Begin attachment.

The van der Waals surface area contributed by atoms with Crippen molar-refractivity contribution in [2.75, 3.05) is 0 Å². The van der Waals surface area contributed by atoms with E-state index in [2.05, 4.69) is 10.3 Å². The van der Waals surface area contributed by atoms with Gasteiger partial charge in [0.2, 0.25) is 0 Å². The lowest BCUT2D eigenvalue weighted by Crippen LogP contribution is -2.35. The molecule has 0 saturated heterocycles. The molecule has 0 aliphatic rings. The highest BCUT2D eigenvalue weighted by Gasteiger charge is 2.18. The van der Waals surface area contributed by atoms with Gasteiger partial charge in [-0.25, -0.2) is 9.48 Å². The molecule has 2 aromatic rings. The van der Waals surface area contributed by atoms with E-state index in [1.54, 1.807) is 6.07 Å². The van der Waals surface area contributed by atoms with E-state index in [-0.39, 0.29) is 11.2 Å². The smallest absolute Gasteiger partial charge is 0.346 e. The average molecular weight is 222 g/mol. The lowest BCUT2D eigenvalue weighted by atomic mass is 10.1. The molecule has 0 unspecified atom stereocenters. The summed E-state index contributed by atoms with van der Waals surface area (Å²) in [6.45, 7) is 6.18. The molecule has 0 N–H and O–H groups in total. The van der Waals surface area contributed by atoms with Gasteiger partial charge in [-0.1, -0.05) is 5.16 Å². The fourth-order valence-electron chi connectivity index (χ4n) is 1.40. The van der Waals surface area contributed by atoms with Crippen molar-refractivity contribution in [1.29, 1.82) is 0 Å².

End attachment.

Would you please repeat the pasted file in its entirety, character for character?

The van der Waals surface area contributed by atoms with Crippen molar-refractivity contribution in [2.75, 3.05) is 0 Å². The van der Waals surface area contributed by atoms with E-state index in [2.05, 4.69) is 10.3 Å². The van der Waals surface area contributed by atoms with Gasteiger partial charge in [0.2, 0.25) is 0 Å². The lowest BCUT2D eigenvalue weighted by Crippen LogP contribution is -2.35. The molecule has 0 saturated heterocycles. The molecule has 0 aliphatic rings. The highest BCUT2D eigenvalue weighted by Gasteiger charge is 2.18. The van der Waals surface area contributed by atoms with Gasteiger partial charge in [-0.25, -0.2) is 9.48 Å². The molecule has 2 aromatic rings. The van der Waals surface area contributed by atoms with E-state index in [1.54, 1.807) is 6.07 Å². The van der Waals surface area contributed by atoms with E-state index in [-0.39, 0.29) is 11.2 Å². The smallest absolute Gasteiger partial charge is 0.346 e. The average molecular weight is 222 g/mol. The lowest BCUT2D eigenvalue weighted by atomic mass is 10.1. The molecule has 0 unspecified atom stereocenters. The summed E-state index contributed by atoms with van der Waals surface area (Å²) in [6.45, 7) is 6.18. The molecule has 0 N–H and O–H groups in total. The van der Waals surface area contributed by atoms with Gasteiger partial charge in [-0.1, -0.05) is 5.16 Å². The fourth-order valence-electron chi connectivity index (χ4n) is 1.40. The van der Waals surface area contributed by atoms with Crippen molar-refractivity contribution in [1.29, 1.82) is 0 Å².